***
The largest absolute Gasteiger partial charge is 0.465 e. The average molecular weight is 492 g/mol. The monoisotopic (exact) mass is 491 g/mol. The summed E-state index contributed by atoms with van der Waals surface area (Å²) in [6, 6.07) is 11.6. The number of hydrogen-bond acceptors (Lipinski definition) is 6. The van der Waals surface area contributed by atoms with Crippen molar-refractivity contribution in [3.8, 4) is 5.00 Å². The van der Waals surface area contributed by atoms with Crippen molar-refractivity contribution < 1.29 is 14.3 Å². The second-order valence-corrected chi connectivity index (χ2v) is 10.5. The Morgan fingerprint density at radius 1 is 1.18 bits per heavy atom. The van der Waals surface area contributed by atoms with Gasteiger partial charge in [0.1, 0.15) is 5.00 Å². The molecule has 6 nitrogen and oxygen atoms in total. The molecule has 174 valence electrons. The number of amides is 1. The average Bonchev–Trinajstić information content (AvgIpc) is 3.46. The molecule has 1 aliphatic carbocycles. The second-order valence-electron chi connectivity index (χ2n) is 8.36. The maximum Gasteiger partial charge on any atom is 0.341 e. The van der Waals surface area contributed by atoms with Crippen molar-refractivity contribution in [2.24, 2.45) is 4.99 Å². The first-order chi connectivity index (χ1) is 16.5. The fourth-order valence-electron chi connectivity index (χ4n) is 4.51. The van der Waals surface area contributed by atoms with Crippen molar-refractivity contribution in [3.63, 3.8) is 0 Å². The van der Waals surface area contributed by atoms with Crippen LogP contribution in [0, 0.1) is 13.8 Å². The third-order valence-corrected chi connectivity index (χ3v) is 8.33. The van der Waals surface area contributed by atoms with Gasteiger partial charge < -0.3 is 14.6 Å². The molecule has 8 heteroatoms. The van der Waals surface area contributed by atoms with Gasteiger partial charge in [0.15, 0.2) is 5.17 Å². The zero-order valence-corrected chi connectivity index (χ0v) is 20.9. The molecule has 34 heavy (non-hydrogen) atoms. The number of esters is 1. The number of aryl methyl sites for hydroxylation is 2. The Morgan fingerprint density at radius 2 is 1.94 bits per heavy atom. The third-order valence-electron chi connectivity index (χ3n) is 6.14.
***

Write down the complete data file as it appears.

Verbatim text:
The largest absolute Gasteiger partial charge is 0.465 e. The average molecular weight is 492 g/mol. The monoisotopic (exact) mass is 491 g/mol. The summed E-state index contributed by atoms with van der Waals surface area (Å²) in [6, 6.07) is 11.6. The number of hydrogen-bond acceptors (Lipinski definition) is 6. The van der Waals surface area contributed by atoms with Crippen molar-refractivity contribution in [3.8, 4) is 5.00 Å². The van der Waals surface area contributed by atoms with Crippen molar-refractivity contribution < 1.29 is 14.3 Å². The second-order valence-corrected chi connectivity index (χ2v) is 10.5. The Morgan fingerprint density at radius 1 is 1.18 bits per heavy atom. The van der Waals surface area contributed by atoms with Gasteiger partial charge in [0.1, 0.15) is 5.00 Å². The molecule has 6 nitrogen and oxygen atoms in total. The molecule has 174 valence electrons. The number of amides is 1. The average Bonchev–Trinajstić information content (AvgIpc) is 3.46. The molecule has 1 aliphatic carbocycles. The second-order valence-electron chi connectivity index (χ2n) is 8.36. The maximum Gasteiger partial charge on any atom is 0.341 e. The van der Waals surface area contributed by atoms with Crippen molar-refractivity contribution in [2.24, 2.45) is 4.99 Å². The first-order chi connectivity index (χ1) is 16.5. The fourth-order valence-electron chi connectivity index (χ4n) is 4.51. The van der Waals surface area contributed by atoms with Crippen molar-refractivity contribution in [3.63, 3.8) is 0 Å². The van der Waals surface area contributed by atoms with Crippen LogP contribution in [0, 0.1) is 13.8 Å². The third-order valence-corrected chi connectivity index (χ3v) is 8.33. The van der Waals surface area contributed by atoms with Gasteiger partial charge < -0.3 is 14.6 Å². The molecule has 8 heteroatoms. The van der Waals surface area contributed by atoms with Gasteiger partial charge in [0.15, 0.2) is 5.17 Å². The zero-order valence-corrected chi connectivity index (χ0v) is 20.9. The molecule has 34 heavy (non-hydrogen) atoms. The number of esters is 1. The number of aryl methyl sites for hydroxylation is 2. The Morgan fingerprint density at radius 2 is 1.94 bits per heavy atom. The third-order valence-electron chi connectivity index (χ3n) is 6.14.